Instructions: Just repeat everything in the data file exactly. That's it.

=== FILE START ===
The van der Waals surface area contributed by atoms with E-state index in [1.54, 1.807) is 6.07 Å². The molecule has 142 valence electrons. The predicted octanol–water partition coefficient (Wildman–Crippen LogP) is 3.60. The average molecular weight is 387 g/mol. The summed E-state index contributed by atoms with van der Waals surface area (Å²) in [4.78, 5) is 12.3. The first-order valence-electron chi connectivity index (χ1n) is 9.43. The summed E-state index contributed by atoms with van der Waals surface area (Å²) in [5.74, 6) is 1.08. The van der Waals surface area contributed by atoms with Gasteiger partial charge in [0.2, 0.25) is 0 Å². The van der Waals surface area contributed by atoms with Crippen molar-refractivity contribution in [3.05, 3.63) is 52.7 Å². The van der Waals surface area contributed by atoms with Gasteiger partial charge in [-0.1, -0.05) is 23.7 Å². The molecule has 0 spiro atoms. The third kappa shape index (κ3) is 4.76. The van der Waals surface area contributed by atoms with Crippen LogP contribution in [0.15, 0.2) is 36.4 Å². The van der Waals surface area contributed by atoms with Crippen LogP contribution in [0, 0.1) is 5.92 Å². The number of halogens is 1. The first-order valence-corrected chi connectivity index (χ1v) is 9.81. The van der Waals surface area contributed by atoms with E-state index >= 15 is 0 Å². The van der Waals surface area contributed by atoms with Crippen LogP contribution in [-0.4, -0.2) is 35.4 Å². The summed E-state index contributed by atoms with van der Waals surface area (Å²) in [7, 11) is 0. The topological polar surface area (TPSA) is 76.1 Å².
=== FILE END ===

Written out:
The van der Waals surface area contributed by atoms with E-state index in [1.54, 1.807) is 6.07 Å². The molecule has 142 valence electrons. The predicted octanol–water partition coefficient (Wildman–Crippen LogP) is 3.60. The average molecular weight is 387 g/mol. The summed E-state index contributed by atoms with van der Waals surface area (Å²) in [4.78, 5) is 12.3. The first-order valence-electron chi connectivity index (χ1n) is 9.43. The summed E-state index contributed by atoms with van der Waals surface area (Å²) in [5.74, 6) is 1.08. The van der Waals surface area contributed by atoms with Gasteiger partial charge in [0.2, 0.25) is 0 Å². The van der Waals surface area contributed by atoms with Crippen molar-refractivity contribution in [3.05, 3.63) is 52.7 Å². The van der Waals surface area contributed by atoms with Gasteiger partial charge in [-0.1, -0.05) is 23.7 Å². The molecule has 0 spiro atoms. The third kappa shape index (κ3) is 4.76. The van der Waals surface area contributed by atoms with Crippen LogP contribution in [0.15, 0.2) is 36.4 Å². The van der Waals surface area contributed by atoms with Crippen LogP contribution in [0, 0.1) is 5.92 Å². The number of halogens is 1. The first-order valence-corrected chi connectivity index (χ1v) is 9.81. The van der Waals surface area contributed by atoms with E-state index >= 15 is 0 Å². The van der Waals surface area contributed by atoms with Crippen LogP contribution in [-0.4, -0.2) is 35.4 Å². The summed E-state index contributed by atoms with van der Waals surface area (Å²) in [7, 11) is 0. The topological polar surface area (TPSA) is 76.1 Å².